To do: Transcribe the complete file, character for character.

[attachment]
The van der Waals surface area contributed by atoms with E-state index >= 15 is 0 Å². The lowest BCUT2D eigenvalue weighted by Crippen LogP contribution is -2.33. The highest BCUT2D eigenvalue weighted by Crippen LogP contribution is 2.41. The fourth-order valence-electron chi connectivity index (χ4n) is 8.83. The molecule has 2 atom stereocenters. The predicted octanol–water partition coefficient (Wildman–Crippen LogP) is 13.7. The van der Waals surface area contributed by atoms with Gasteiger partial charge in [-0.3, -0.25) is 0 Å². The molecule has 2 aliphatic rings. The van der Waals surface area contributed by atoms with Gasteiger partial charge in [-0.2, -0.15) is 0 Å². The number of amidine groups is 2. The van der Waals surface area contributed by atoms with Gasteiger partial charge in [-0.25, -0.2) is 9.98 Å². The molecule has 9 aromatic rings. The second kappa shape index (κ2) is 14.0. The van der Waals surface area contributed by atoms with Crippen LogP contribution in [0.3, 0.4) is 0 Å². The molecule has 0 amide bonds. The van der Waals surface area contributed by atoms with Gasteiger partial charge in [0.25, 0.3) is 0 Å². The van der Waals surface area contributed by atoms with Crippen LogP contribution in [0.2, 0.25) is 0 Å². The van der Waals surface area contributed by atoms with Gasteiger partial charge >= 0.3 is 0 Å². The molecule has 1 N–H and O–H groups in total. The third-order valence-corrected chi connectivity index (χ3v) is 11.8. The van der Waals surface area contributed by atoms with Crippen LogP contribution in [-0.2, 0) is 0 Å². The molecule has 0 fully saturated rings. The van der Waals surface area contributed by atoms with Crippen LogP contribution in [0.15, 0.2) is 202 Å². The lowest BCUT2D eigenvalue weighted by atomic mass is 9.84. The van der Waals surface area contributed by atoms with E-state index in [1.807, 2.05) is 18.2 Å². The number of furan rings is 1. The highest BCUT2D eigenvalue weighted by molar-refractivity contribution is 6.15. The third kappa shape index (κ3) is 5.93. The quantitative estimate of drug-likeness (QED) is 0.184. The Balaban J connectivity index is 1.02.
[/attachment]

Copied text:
The van der Waals surface area contributed by atoms with E-state index >= 15 is 0 Å². The lowest BCUT2D eigenvalue weighted by Crippen LogP contribution is -2.33. The highest BCUT2D eigenvalue weighted by Crippen LogP contribution is 2.41. The fourth-order valence-electron chi connectivity index (χ4n) is 8.83. The molecule has 2 atom stereocenters. The predicted octanol–water partition coefficient (Wildman–Crippen LogP) is 13.7. The van der Waals surface area contributed by atoms with Gasteiger partial charge in [-0.3, -0.25) is 0 Å². The molecule has 2 aliphatic rings. The van der Waals surface area contributed by atoms with Gasteiger partial charge in [-0.2, -0.15) is 0 Å². The number of amidine groups is 2. The van der Waals surface area contributed by atoms with Gasteiger partial charge in [-0.25, -0.2) is 9.98 Å². The molecule has 9 aromatic rings. The second kappa shape index (κ2) is 14.0. The van der Waals surface area contributed by atoms with Crippen LogP contribution in [0.3, 0.4) is 0 Å². The molecule has 0 amide bonds. The van der Waals surface area contributed by atoms with Gasteiger partial charge in [0.25, 0.3) is 0 Å². The van der Waals surface area contributed by atoms with Crippen LogP contribution in [0.2, 0.25) is 0 Å². The van der Waals surface area contributed by atoms with Gasteiger partial charge >= 0.3 is 0 Å². The molecule has 1 N–H and O–H groups in total. The third-order valence-corrected chi connectivity index (χ3v) is 11.8. The van der Waals surface area contributed by atoms with Crippen LogP contribution in [-0.2, 0) is 0 Å². The molecule has 0 fully saturated rings. The van der Waals surface area contributed by atoms with Crippen LogP contribution in [0.15, 0.2) is 202 Å². The lowest BCUT2D eigenvalue weighted by atomic mass is 9.84. The van der Waals surface area contributed by atoms with E-state index in [1.807, 2.05) is 18.2 Å². The number of furan rings is 1. The highest BCUT2D eigenvalue weighted by molar-refractivity contribution is 6.15. The third kappa shape index (κ3) is 5.93. The quantitative estimate of drug-likeness (QED) is 0.184. The Balaban J connectivity index is 1.02.